Gene Wilder, Cleavon Little, Slim Pickens, David Huddleston, Liam Dunn, Alex Karras, John Hillerman, George Furth, Jack Starrett, Mel Brooks, Harvey Korman, Madeline Kahn
Mel Brooks, Norman Steinberg, Andrew Bergman, Richard Pryor, Alan Uger
When justice is blind, it knows no fear.
The railroad's got to run through the town of Rock Ridge. How do you drive out the townsfolk in orderito steal their land? Send in the toughest gang you've got ... and name a new sheriff who'll last about 24 hours. But that's not really the plot of Blazing Saddles, just the pretext. Once Mel Brooks' lunatic film many call it his best gets started, logic is lost in a blizzard of gags, jokes, quips, puns, howlers, growlers and outrageous assaults upon good taste or any taste at all. Cleavon Little as the new lawman, Gene Wilder as the wacko Waco Kid, Brooks himself as a dimwitted politico and Madeline Kahn in her Marlene Dietrich send-up that earned an Academy Award nomination all give this sagebrush saga their lunatic best. And when Blazing Saddles can't contain itself at the finale, it just proves the Old West will never be the same!
English Dolby Digital 5.1
Runtime: 93 min.
Release Date: 6/29/2004
• Audio Commentary with Director Mel Brooks
• “Back In the Saddle” Documentary
• “Intimate Portrait: Madeline Kahn” Documentary
• Black Bart Spin-Off TV Show Pilot
• Additional Scenes
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Blazing Saddles: 30th Anniversary Special Edition (1974)
Reviewed by Colin Jacobson (June 14, 2004)
One might say that Mel Brooks experienced a “career year” in 1974, as the director put out two comedy classics that year. Brooks led the horror flick parody Young Frankenstein by the end of the year, and it proved to be a nice hit.
However, Brooks’ first effort in 1974 became his most successful and probably best remember film. Blazing Saddles put Brooks on the map as a popular practitioner of parodies and wound up as the year’s biggest box office success.
Set in 1874, Saddles introduces us to an operation to lay railroad track in the west. Taggart (Slim Pickens) supervises this operation and antagonizes black worker Bart (Cleavon Little) when he sends him to test ground for quicksand and makes no attempt to save him. As retribution, Bart whacks Taggart in the head with a shovel, which ends him up in jail and a date with the hangman.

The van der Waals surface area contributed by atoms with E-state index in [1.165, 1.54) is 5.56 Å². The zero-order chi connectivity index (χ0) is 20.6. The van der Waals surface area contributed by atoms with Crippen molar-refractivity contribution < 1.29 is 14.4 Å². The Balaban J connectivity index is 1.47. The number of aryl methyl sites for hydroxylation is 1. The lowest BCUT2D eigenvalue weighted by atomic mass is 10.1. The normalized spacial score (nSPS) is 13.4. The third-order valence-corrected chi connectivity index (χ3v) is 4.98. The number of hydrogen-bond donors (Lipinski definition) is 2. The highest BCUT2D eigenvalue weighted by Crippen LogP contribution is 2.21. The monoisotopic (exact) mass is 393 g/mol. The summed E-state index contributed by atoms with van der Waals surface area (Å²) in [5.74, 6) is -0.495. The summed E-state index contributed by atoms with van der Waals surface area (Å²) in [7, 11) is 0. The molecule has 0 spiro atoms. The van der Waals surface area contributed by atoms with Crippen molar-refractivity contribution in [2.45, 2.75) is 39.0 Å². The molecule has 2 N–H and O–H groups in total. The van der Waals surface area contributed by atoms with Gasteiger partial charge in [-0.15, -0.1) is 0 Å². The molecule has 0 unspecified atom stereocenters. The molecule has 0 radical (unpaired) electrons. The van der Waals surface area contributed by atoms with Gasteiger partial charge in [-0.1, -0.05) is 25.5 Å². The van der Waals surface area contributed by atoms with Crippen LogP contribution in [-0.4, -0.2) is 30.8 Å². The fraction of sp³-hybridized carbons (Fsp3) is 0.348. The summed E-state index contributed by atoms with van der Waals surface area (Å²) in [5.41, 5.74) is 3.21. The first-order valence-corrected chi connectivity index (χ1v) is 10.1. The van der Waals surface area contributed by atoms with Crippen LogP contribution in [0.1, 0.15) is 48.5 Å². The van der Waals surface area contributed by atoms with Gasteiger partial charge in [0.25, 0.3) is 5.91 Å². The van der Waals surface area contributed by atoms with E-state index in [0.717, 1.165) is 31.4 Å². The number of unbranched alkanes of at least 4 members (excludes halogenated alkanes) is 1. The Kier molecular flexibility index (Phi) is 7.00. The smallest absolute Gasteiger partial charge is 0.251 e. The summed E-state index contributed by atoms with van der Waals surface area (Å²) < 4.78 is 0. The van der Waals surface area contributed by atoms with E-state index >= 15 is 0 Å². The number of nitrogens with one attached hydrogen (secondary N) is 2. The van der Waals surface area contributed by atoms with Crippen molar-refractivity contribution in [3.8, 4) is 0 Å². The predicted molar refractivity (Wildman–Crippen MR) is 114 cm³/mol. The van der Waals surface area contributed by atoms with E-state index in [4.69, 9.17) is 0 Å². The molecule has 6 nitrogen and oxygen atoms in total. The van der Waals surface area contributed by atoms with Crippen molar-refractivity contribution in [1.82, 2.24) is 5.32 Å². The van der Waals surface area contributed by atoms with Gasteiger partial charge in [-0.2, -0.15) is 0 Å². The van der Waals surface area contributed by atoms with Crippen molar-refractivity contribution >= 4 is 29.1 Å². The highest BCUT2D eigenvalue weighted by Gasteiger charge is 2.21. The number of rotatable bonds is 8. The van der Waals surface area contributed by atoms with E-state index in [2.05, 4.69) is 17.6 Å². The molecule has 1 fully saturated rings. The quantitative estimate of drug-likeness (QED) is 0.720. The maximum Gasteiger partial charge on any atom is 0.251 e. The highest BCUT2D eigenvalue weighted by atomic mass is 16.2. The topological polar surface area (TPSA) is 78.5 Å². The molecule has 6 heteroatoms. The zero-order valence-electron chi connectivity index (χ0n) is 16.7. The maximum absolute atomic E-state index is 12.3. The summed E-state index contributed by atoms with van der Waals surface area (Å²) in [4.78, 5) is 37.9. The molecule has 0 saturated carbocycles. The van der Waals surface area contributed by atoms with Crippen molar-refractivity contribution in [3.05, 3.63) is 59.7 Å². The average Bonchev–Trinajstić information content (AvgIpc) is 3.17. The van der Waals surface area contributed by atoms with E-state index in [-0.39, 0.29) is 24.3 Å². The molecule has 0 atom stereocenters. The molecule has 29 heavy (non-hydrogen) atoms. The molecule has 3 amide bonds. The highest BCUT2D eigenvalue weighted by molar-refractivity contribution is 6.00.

In the meantime, we meet Taggart’s boss, governor’s assistant and attorney general Hedley Lamarr (Harvey Korman). He works as the mastermind behind the railroad and he wants to make millions off the land through which the train will run. This means he needs to run out the residents of Rock Ridge so he can grab the territory.
Lamarr hires goons to run rampant through town and drive off the locals, but they decide to band together and fight against them. They need a new sheriff and demand that Governor Lepetomane (Mel Brooks) send them one. Lamarr sends Bart to do the job since he thinks the locals will react poorly to a black sheriff and he’ll eventually win.
Initially, he’s correct, as the folks in Rock Ridge don’t take well to Bart. His only friend comes from drunken prisoner Jim (Gene Wilder). He used to be known as the Waco Kid with the “fastest hands in the world”, but his skills are shot due to the shakes.
When the folks of Rock Ridge don’t totally dismiss Bart, Taggart sends Mongo (Alex Karras) to kill the new sheriff. He fails, so Lamarr gets Lili Von Shtupp (Madeline Kahn) to seduce and abandon him. This also backfires as she becomes enamored of him. From there, Bart slowly starts to learn of Lamarr’s plot to evacuate Rock Ridge, and the rest of the film follows how things unfold. All of this culminates in a wild ending.
And I do mean wild! Throughout the first two acts of Saddles, Brooks occasionally makes nods to outside influences. There’s a self-awareness that the inhabitants exist in a movie, and flippant anachronisms run rampant. However, these all feel like appetizers for the chaotic conclusion. I won’t go into detail, but the participants actually leave the movie at one point, and matters become truly - and amusingly - absurd. Brooks maintains no boundaries, as everything’s fair game.